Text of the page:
JabberBrain’s Johan Ahlund on how AI will deliver a new breed of intelligent chatbots

Johan Ahlund was a founder of Artificial Solutions, which specialises in creating intelligent virtual assistants and interactive customer support. He is now on the verge of launching JabberBrain a cloud-based solution that makes it possible for publishers to build high quality, advanced chatbots.

At DIS Johan will feature on a panel that will bring delegates up to speed on machine learning, chatbots, automated journalism, localisation and intention management.


Johan Ahlund ()

Here he talks about the potential of Natural Language Interactions and how media companies should be starting to consider how interactive content could transform their editorial approach.

***Registration for DIS 2018 (19-20 March in Berlin) is now available. Book by 13 March to avoid late registration fees. Secure your place here***


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You have been involved in natural language applications for a while now? What first excited you about the technology? 

I could see that NLI (Natural Language Interaction) could make technology more accessible for normal people. Rather than the user having to adapt to technology, trying to figure out “how is this structured”, “what do I need to press” etc, NLI could work as an interpreter between users expressing themselves in everyday language, and the technology.

With a good NLI solution, the user does not need to adapt to technology. Instead the technology adapts to the user.

And how has artificial intelligence helped to develop NLI?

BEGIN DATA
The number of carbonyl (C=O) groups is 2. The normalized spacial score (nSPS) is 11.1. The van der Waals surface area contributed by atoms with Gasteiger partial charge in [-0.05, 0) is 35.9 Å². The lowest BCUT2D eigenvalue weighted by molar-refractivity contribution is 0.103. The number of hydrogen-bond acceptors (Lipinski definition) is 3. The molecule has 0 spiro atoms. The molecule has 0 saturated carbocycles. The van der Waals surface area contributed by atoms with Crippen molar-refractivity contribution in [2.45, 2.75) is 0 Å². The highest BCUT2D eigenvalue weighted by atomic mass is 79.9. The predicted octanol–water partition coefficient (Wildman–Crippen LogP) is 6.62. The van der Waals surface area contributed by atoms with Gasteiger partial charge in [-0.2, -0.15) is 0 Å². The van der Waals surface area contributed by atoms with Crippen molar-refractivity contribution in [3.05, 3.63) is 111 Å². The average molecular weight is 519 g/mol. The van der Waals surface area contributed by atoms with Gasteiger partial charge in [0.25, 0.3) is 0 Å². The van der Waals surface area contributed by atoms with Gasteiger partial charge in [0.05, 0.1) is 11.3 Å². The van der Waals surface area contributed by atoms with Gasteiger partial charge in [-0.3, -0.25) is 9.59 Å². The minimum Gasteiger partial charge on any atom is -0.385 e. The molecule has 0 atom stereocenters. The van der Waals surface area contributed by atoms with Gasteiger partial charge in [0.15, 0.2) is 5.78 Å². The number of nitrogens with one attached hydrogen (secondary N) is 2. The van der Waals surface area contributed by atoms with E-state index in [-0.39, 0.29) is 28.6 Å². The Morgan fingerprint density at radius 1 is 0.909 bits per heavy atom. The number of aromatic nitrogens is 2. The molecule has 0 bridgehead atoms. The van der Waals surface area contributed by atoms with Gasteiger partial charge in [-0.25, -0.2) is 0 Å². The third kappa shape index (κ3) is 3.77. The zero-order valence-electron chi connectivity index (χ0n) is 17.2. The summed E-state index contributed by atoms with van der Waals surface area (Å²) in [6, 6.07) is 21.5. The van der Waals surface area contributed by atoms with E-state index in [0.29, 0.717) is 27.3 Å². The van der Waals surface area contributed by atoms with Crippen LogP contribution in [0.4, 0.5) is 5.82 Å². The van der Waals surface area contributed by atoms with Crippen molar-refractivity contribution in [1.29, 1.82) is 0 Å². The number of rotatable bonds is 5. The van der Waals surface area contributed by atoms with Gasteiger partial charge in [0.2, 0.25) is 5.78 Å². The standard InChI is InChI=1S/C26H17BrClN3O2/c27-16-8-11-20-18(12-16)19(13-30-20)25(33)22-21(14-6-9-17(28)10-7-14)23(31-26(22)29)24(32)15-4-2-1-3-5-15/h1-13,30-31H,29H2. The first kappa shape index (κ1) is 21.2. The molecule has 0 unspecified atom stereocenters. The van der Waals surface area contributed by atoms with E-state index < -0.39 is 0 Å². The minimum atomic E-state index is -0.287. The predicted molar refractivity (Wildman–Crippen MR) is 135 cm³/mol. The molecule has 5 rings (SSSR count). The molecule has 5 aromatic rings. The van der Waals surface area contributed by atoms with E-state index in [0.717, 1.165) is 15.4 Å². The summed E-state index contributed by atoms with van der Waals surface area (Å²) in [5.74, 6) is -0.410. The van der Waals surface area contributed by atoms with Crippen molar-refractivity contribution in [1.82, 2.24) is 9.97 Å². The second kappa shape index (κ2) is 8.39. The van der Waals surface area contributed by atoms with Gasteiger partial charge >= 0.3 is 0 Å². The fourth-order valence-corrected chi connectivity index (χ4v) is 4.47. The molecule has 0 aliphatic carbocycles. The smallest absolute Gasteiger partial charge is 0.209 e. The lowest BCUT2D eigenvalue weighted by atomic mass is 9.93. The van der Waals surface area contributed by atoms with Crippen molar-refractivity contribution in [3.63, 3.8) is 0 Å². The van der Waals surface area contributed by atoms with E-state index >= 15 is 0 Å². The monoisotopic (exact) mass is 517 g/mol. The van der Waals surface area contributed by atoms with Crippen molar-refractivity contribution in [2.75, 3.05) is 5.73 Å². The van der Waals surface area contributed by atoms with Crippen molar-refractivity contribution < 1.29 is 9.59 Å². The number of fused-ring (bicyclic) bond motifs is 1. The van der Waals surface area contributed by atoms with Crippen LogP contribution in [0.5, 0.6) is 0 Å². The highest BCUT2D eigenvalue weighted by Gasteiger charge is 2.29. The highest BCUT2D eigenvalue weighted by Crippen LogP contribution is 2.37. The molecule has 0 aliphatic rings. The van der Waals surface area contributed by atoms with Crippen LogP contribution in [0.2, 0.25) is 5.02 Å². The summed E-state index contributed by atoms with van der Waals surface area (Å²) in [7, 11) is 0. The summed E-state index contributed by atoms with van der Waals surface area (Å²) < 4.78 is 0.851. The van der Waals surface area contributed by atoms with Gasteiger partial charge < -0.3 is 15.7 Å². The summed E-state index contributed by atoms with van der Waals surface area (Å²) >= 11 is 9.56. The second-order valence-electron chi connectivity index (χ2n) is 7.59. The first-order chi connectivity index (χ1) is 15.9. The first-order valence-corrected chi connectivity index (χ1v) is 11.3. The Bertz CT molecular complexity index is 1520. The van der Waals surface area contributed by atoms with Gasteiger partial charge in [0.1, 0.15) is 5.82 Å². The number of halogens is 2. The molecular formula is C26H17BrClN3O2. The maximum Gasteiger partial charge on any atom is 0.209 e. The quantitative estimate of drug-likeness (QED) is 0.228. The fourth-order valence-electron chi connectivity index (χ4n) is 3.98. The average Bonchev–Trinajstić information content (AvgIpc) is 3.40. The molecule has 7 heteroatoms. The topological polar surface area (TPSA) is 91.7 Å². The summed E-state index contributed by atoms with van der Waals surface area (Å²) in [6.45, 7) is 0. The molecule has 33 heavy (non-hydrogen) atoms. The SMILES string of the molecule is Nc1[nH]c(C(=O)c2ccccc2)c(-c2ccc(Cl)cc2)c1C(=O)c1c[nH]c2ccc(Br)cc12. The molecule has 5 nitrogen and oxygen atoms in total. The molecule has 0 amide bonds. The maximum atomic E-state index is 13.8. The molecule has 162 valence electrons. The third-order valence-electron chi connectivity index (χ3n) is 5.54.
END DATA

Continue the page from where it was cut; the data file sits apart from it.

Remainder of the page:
AI is a very broad area, whereas NLI is one very specific subsection. The main progress in NLI during the last few years has meant we are now seeing solutions that take advantage of both rule based NLI and machine learning algorithms. But the biggest advance might be that the capabilities of speech recognition have improved a lot. Thus, allowing for good quality speech driven NLI solutions.

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Can you briefly explain the difference between the technologies that make up the term artificial intelligence? 

This would require quite a few pages of explanation… However, focusing on where NLI fits into the AI picture and simplifying it quite a bit we can talk about “General AI” that includes areas such as e.g. image recognition, big data analysis, self-driving cars and language related AI.

Within the language related AI we have speech related AI and text related AI. Speech AI includes sub areas such as emotion detection (based on the tone of voice), user identification and speech to text conversation. Text AI includes sub areas such as text analysis (eg to analyse an article), language translation, simple natural language Q&A, natural language based search and then finally natural language interaction – which is my specific field of expertise. Natural Language Interaction allows computers to maintain intelligent context based dialogues with humans, based on everyday language and expressions.

And what is the key way that media companies and publishers should be using artificial intelligence broadly and natural language interfaces specifically?